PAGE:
As far as the same thing being true of feeling, I don’t know. It probably comes down to the fact that I grew up writing and drawing instead of, you know, talking. I was a child psychologist’s wet dream. As a kid I wrote short stories where my family and friends were ripped apart by monsters. I drew pictures of my parents and our dog standing in the yard in front of a grave with my name on it. I had nightmares that completely paralyzed me with fear, I saw severed heads at the foot of the bed, I had nosebleeds in my sleep so I’d wake up covered in blood. I was not a relaxed kid. There’s no one to blame; I wasn’t mistreated in any way. I had an ideal childhood in many ways, with lots of space and freedom to roam and be creative. The problem is that I was just incredibly sensitive, and Midwestern families don’t talk—at all—so whatever minor or major conflict might be unfolding behind closed doors, when those doors open, everyone’s suddenly like Leave it to Beaver after the commercial break.

III: INFLUENCE

MH: Would you say you have a creative agenda? 

JL: I don’t think I’d call it anything so organized as an agenda. Much of the beginning of writing this book felt like groping about in the dark; it took years for it to take shape. But what I did know from the beginning was that there were writers I really admired, whose work I wanted to emulate, which meant that early on parts of my book aped Virginia Woolf, Michael Ondaatje’s earlier stuff, Amit Chaudhuri’s novellas. They’re the three most obvious influences that come to mind. As the book progressed, it became more and more my own, thankfully. I have a theory now that you have to accept the writer you are (I think George Saunders said something along these lines, much more wittily than I’m putting it now, of course). What I mean is, we may admire Dostoevsky or George Saunders or whomever, but part of becoming a good writer is accepting the combination of ingredients that go into making you you and allowing them to shape your work. Because the worst thing I think I could say about a piece of writing is that it could have been written by anyone. And one of the best things is that it could only have been written by the person who wrote it. For me, that’s the alchemy that goes a long way to making something special. Though I got an awful lot out of the Columbia MFA and I’m so glad I did it, this is where creative writing courses can be dangerous; people start copying each other and a certain style becomes the prevailing one, the most accepted one. Which is okay, just as it’s okay to ape the style of writers you love early on, but you’ve got to throw that off as quickly as possible.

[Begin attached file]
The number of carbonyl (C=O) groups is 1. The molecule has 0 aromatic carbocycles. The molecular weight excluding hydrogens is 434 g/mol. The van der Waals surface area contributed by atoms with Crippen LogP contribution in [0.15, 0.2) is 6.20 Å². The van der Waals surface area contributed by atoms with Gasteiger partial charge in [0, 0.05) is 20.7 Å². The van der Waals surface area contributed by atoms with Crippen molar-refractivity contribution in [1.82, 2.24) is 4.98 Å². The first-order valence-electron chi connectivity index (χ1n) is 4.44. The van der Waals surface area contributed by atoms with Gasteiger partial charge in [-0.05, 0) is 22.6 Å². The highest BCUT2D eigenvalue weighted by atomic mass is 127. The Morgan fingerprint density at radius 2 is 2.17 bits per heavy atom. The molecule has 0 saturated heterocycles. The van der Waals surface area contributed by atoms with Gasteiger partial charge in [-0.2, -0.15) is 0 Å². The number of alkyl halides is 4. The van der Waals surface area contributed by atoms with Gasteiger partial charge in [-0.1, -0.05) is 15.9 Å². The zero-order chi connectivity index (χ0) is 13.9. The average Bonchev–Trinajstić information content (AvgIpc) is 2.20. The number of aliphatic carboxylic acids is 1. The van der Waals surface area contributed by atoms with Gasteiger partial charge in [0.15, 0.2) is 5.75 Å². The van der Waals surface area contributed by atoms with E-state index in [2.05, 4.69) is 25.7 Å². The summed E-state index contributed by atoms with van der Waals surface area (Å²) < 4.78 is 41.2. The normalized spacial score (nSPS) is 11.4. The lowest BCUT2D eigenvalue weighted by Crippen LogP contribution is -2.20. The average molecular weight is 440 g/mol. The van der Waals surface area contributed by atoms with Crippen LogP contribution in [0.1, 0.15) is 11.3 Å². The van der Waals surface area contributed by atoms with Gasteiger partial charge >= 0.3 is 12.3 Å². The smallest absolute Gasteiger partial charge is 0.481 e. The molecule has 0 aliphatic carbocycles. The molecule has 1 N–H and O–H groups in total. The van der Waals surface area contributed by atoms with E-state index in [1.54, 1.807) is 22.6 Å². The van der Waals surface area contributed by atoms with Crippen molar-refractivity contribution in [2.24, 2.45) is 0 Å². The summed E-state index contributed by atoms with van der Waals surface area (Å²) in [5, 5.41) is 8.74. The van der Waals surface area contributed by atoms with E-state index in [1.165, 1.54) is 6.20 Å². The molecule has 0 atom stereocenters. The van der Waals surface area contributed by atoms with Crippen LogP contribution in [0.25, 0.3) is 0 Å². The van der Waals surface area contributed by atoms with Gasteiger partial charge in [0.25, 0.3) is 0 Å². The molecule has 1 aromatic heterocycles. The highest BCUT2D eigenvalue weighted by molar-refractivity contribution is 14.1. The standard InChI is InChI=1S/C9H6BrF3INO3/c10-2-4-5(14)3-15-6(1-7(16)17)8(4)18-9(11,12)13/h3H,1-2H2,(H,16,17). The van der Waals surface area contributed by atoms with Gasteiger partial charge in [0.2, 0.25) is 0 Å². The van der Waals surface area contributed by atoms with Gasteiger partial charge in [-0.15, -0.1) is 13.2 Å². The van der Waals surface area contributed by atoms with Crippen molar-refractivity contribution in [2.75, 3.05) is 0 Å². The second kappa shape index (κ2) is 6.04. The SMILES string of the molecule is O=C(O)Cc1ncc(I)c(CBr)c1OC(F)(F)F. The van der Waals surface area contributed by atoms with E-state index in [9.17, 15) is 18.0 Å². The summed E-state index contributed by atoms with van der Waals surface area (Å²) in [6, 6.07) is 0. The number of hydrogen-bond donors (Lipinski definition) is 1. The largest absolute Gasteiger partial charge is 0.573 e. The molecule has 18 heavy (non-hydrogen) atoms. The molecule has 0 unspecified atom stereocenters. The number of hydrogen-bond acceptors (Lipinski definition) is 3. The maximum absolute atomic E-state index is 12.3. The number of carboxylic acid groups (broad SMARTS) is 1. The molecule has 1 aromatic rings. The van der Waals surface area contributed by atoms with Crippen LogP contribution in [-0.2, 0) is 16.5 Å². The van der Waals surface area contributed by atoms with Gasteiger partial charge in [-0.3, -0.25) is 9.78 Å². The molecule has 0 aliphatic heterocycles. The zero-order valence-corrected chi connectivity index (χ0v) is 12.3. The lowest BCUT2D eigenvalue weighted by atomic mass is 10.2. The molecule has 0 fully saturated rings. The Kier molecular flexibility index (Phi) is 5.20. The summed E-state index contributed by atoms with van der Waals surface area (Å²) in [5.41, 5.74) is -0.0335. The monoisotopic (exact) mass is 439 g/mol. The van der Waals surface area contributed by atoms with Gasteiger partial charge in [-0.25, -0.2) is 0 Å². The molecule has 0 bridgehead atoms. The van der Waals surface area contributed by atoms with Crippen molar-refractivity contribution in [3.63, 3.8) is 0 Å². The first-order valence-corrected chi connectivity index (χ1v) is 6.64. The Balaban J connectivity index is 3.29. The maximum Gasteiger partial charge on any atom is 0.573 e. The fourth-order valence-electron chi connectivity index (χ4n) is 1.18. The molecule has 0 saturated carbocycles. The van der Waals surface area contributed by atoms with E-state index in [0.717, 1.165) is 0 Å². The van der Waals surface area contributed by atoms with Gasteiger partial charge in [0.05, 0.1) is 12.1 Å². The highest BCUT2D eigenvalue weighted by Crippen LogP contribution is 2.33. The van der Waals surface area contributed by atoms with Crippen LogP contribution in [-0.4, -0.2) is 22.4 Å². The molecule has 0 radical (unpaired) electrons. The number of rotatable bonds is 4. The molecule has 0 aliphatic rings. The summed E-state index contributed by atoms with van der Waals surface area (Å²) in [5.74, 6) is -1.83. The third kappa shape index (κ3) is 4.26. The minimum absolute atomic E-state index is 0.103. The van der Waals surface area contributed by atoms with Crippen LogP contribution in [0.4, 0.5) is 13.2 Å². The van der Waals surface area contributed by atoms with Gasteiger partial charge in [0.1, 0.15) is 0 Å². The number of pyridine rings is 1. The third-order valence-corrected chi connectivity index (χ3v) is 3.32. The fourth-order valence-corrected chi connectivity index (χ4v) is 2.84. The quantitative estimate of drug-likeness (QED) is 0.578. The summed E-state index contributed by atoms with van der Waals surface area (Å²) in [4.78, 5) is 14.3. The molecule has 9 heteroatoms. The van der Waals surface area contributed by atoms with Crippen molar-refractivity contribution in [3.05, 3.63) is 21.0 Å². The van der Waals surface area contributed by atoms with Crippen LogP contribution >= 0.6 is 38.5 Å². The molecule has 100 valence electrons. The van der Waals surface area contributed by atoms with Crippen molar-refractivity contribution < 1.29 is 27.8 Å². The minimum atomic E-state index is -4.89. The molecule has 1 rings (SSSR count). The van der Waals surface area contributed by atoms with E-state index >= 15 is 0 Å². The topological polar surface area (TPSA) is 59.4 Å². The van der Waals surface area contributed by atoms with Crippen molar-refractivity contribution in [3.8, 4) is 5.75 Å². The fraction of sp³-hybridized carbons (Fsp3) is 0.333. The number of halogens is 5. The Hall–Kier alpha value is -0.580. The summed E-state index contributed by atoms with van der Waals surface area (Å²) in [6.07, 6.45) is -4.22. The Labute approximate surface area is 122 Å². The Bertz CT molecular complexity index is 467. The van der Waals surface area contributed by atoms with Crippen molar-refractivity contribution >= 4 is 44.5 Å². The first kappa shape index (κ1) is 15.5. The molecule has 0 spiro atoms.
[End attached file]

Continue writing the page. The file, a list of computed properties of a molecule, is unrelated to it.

What, above anything else, would you like people to take away from your book?

MH: “Style is just what you do to keep from sucking” is how Saunders put it—a simple lesson that took me years to learn. All through Columbia I thought I was a southern writer. I came into the program reading Flannery O’Connor, Barry Hannah, Padget Powell, Tom Franklin, Faulkner, and mimicking that amazing tradition in my stories. I had a gnawing feeling when I was writing those stories… deep down I knew I was acting. It took the writing and discarding of an entire collection, and at least two drafts of this novel, for me to realize what kind of writer I am—or, to use your words, to write something that could only been written by me. But to answer your question, I would be pleased if my book made people think about judgment.

At any point in the process of us both trying, failing, trying again, and finally succeeding in selling these books, have you felt competitive? I only ask you this question because I’ve been asked it more than once since you sold your novel, which happened a year before I sold mine.

JL: No, I’ve never felt competitive with you because we’ve been together so long that I feel your success as my success and I think the feeling’s mutual. That said, I think it would be incredibly hard if one of our books hadn’t sold and that person was now watching the other one have their hard work rewarded. 

Mike Harvkey was born and raised in rural Missouri. He is a graduate fellow of Columbia University’s Creative Writing MFA Program, a winner of Zoetrope All-Story Magazine’s short fiction contest. His short stories have been published in Mississippi Review, Alaska Quarterly Review, Zoetrope All-Story Magazine, and other publications. 

Johanna Lane was born in Ireland, studied English Literature in Scotland, and earned her MFA at Columbia University. She teaches composition and creative writing in New York City.